“But whether they can overcome internal resistance to change, and how far any change could go, that is the big question,” he added.
Tibetans were unsure if things had changed. A monk in the Ganzi monastery in Sichuan said by telephone that he had received a text message in Chinese that Tibetans were allowed to display photographs of the Dalai Lama.
“We are still too afraid to do so even though we have received these messages,” he said. “We can’t confirm whether it is true, since we haven’t been informed by the government.”
Elliot Sperling, a professor of Sino-Tibetan relations from Indiana University, said the Chinese government is taking a “utilitarian” position in attempting to engage with the Dalai Lama as it contemplates the thorny issue of his succession.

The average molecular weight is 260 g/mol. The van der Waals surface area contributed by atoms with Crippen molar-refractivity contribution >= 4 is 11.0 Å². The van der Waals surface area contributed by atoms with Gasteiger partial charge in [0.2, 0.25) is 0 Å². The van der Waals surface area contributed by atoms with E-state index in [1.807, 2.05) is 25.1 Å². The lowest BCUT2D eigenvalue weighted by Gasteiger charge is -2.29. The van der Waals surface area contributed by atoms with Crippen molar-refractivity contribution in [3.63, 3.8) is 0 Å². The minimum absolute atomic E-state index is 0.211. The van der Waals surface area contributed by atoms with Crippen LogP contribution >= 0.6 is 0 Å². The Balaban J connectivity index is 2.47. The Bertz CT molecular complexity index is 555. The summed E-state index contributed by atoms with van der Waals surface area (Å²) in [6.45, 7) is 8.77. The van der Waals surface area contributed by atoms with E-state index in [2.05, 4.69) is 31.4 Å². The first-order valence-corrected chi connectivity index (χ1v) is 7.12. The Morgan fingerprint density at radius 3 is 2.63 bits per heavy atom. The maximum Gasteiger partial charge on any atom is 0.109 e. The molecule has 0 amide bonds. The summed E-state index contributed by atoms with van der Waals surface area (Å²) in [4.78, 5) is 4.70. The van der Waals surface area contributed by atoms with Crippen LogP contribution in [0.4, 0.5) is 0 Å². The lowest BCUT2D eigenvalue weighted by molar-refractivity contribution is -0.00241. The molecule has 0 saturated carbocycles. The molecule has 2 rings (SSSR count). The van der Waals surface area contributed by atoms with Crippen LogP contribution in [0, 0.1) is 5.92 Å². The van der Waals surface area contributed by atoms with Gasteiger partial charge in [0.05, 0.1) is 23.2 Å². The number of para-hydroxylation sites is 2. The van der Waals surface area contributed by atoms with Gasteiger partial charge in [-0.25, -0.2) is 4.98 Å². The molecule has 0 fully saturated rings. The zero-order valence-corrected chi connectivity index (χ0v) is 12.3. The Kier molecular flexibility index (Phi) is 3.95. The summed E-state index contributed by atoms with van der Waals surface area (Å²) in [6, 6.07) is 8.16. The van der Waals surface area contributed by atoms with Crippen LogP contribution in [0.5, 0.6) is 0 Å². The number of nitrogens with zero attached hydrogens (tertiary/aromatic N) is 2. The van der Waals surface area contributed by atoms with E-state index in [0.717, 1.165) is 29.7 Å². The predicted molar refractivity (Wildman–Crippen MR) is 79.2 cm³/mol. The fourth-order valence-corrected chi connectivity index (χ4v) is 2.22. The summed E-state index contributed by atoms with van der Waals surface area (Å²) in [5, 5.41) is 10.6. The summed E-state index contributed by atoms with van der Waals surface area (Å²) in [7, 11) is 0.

“None of this reflects a desire on the part of the government to change policy because it runs counter to human rights norms or because it is unjust,” he said.
Many Tibetans fear that Beijing will simply appoint its own replacement to the Dalai Lama — a scenario that will almost certainly cause violent protests in Tibet.
The Dalai Lama has suggested that his incarnation might be found outside of Chinese-controlled territory, and has said that the succession process could break with tradition — either by being hand-picked by him or through democratic elections.
Ultimately, it does not matter whether Tibetans are allowed to display photos of the Dalai Lama, Pema Rinchen, the abbot of Guangfa monastery in Sichuan Province, said by telephone.
“Because in our hearts, we worship him, and that’s enough,” he said.